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Subversive Photographs (updated with better scan)

By: Ardis E. Parshall - January 09, 2013

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Above: Samuel Amos Woolley (1825-1900) was a member of the prominent early LDS Woolley clan. Like his more famous brother Edwin D., Samuel was bishop of a Salt Lake City ward. He served a mission to India beginning in 1853. This photo was scanned from Preston Woolley Parkinson, The Utah Woolley Family, Salt Lake City, 1967, p. 165; it is available in numerous places on the internet. The photo appears both as shown here and “flipped” so that Woolley is looking to his left; I don’t know which is correct.

Below: John Henry Smith (1848-1911) was an apostle, and briefly a counselor to Joseph F. Smith (both callings much later than the date of this wedding picture), and he was the father of George Albert Smith. This photo was scanned from the Teachings of the Presidents of the Church: Brigham Young manual (1997), also, coincidentally, on p. 165.

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Notice anything peculiar? No? How about some closeups:

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Can you see it now? If not, you may have to find copies of the books for clearer pictures – I can’t blow these up any more without the images falling apart.

I have no explanation.

UPDATE: Here’s another image of Bishop Woolley, generously furnished by Bill West, which shows his hoop much more clearly:

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31 Comments »

  1. Well, that does it. I’m either leaving the church or going out and getting an earring today!

    Comment by Mark B. — January 9, 2013 @ 7:07 am

  2. Maybe he had been in Penzance on a mission?

    Comment by Grant — January 9, 2013 @ 7:17 am

  3. :) Woolley’s might be explained by the sailor tradition of getting an earring when you’ve sailed around the world (or, alternatively, crossed the equator), but that’s only a guess.

    Comment by Ardis E. Parshall — January 9, 2013 @ 7:27 am

  4. Sounds like a 165 code. Better call the conspiracy theorists and get them started.

    Comment by Julia — January 9, 2013 @ 7:50 am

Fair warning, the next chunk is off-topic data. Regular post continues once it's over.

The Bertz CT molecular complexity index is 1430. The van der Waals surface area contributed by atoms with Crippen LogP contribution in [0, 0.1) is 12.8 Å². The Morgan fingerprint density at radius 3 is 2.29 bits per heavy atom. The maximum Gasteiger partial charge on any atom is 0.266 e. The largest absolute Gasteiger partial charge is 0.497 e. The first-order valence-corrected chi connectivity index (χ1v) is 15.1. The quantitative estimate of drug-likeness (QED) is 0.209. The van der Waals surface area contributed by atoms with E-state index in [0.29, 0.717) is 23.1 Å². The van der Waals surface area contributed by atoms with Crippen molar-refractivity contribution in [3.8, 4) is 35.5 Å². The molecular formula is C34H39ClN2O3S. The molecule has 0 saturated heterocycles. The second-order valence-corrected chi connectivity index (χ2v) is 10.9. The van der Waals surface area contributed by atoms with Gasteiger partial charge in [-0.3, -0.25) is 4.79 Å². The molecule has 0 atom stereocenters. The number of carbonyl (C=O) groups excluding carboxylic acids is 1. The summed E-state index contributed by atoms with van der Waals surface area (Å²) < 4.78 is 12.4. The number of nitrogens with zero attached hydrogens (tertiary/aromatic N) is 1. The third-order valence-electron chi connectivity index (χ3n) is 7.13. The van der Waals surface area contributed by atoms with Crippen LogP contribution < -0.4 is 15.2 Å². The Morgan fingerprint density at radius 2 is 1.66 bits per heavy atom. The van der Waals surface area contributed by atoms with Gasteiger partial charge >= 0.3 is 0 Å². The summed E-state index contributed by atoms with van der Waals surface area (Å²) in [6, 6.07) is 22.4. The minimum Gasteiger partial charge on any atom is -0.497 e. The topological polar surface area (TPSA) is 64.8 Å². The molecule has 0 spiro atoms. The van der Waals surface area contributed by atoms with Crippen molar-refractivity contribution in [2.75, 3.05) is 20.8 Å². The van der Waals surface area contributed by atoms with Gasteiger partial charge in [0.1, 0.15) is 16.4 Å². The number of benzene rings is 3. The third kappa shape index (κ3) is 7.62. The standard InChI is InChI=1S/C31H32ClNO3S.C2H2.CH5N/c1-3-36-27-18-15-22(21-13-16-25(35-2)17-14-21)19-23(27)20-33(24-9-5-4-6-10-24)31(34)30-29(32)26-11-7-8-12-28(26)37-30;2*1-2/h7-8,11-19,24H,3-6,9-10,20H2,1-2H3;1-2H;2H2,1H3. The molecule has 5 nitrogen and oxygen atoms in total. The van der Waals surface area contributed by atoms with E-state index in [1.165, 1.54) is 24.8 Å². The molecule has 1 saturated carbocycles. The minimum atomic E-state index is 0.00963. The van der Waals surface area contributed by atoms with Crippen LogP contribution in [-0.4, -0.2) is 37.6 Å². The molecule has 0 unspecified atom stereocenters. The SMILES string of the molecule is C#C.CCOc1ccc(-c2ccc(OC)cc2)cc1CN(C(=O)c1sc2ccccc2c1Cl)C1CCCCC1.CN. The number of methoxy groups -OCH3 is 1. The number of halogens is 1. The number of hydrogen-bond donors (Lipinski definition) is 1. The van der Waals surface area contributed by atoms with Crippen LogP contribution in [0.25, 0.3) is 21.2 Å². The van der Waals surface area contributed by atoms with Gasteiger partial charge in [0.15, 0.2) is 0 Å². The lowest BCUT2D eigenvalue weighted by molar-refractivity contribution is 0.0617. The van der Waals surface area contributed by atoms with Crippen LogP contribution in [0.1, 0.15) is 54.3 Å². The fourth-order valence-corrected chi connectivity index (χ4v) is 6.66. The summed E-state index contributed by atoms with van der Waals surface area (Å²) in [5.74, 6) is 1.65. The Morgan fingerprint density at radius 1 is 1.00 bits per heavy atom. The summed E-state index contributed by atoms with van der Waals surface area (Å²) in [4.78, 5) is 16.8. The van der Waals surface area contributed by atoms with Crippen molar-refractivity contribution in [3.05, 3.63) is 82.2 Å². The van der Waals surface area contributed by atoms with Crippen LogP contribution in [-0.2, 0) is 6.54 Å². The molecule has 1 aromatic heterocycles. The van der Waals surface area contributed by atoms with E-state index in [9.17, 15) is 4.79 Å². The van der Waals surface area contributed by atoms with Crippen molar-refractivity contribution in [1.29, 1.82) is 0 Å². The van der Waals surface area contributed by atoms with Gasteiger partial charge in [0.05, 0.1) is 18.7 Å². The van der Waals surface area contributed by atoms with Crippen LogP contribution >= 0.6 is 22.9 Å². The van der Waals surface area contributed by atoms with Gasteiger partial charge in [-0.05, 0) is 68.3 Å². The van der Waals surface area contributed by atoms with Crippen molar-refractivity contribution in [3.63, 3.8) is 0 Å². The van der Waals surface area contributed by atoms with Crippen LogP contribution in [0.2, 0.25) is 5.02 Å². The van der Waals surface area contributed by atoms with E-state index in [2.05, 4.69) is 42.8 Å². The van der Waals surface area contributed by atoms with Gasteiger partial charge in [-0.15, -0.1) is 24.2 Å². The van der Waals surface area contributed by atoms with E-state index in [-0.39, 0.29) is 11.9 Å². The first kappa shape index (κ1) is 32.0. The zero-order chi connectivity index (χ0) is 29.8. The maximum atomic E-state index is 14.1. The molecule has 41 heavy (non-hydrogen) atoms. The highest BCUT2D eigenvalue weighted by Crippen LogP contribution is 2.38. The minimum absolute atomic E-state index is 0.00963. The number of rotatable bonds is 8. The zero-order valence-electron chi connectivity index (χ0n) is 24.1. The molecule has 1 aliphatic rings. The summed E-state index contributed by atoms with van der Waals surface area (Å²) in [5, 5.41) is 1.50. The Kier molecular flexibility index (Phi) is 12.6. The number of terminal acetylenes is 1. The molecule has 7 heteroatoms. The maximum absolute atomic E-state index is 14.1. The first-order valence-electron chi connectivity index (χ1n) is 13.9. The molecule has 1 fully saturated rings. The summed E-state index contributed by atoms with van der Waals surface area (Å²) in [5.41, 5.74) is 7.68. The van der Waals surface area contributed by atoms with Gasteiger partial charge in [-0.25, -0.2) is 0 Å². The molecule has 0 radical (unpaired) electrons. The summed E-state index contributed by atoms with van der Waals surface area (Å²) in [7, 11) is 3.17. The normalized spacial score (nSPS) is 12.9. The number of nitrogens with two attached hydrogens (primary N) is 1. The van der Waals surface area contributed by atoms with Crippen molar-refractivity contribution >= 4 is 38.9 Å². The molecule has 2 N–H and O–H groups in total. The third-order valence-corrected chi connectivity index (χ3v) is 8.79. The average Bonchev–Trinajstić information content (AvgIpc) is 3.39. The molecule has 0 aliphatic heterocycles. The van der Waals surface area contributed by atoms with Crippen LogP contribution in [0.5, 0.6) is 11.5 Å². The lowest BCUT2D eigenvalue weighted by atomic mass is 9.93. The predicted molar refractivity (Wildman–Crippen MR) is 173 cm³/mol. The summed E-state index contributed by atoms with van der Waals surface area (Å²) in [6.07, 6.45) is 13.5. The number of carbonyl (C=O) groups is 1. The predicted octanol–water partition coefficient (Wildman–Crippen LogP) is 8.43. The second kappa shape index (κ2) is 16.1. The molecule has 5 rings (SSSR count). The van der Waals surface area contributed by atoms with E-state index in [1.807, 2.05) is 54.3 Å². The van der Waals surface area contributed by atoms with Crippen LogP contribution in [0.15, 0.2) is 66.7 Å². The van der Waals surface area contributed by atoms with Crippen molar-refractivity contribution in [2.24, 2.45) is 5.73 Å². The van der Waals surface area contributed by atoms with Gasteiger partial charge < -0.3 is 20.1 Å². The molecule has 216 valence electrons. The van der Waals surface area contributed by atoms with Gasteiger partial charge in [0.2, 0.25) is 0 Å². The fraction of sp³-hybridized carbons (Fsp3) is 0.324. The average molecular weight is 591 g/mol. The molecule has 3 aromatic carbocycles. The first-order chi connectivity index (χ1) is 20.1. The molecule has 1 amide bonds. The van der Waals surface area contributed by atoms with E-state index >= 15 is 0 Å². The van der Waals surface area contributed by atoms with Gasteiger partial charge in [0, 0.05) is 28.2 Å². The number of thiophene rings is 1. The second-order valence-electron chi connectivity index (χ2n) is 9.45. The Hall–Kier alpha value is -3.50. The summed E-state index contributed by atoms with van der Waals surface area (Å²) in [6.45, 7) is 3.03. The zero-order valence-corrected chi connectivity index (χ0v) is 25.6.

5. Oh, cool. One of my pioneer ancestors was a sailor; he made it to China at least once. Here I go to take a good close look at his pictures.

    Comment by Amy T — January 9, 2013 @ 8:05 am

  6. When I went on my mission, my stake president had been unavailable to set me apart, so I had to be set apart by an MTC counselor, whose name was Dean R. Woolley.

    Comment by queuno — January 9, 2013 @ 8:11 am

  7. Unfortunately I can’t tell from the existing pictures whether my ancestor wore an earring. Too bad!

    Comment by Amy T — January 9, 2013 @ 8:14 am

  8. Awesome.

    Comment by Paul — January 9, 2013 @ 9:08 am

  9. These are great photos, Ardis. It makes one want to start scouring through old photographs to see what else might jump out.

    Comment by Gary Bergera — January 9, 2013 @ 9:19 am

  10. When something does jump out, let me post it here, Gary!

    Comment by Ardis E. Parshall — January 9, 2013 @ 9:46 am

  11. The other striking thing about the picture of the Smiths is their age. I work with the young women and she looks as young as any of them. Let’s see. When they got married, she was almost 17 and he’d just turned 18. Family Tree says they had eight boys and then three girls; three of their first six sons died very young. That’s a real baptism by fire into adulthood.

    Comment by Amy T — January 9, 2013 @ 10:34 am

  12. As a 4th-great-grandson of Samuel Amos Woolley and having recently (like within the last 5 minutes courtesy of an aunt) come into possession of a high-res photo of him, I can confirm this alleged “subversiveness.

    Comment by Bill West — January 9, 2013 @ 10:39 am

  13. Interesting. One point on the first picture. It is likely that you have the “correct” orientation posted here, I base that solely on the buttons and placket on Br. Wooley’s jacket. Assuming that the standard held true back then, Men’s clothing always as the button hole on the left and the button on the right side, as is shown here. A flipped version would have portrayed Br. Wooley wearing the opposite.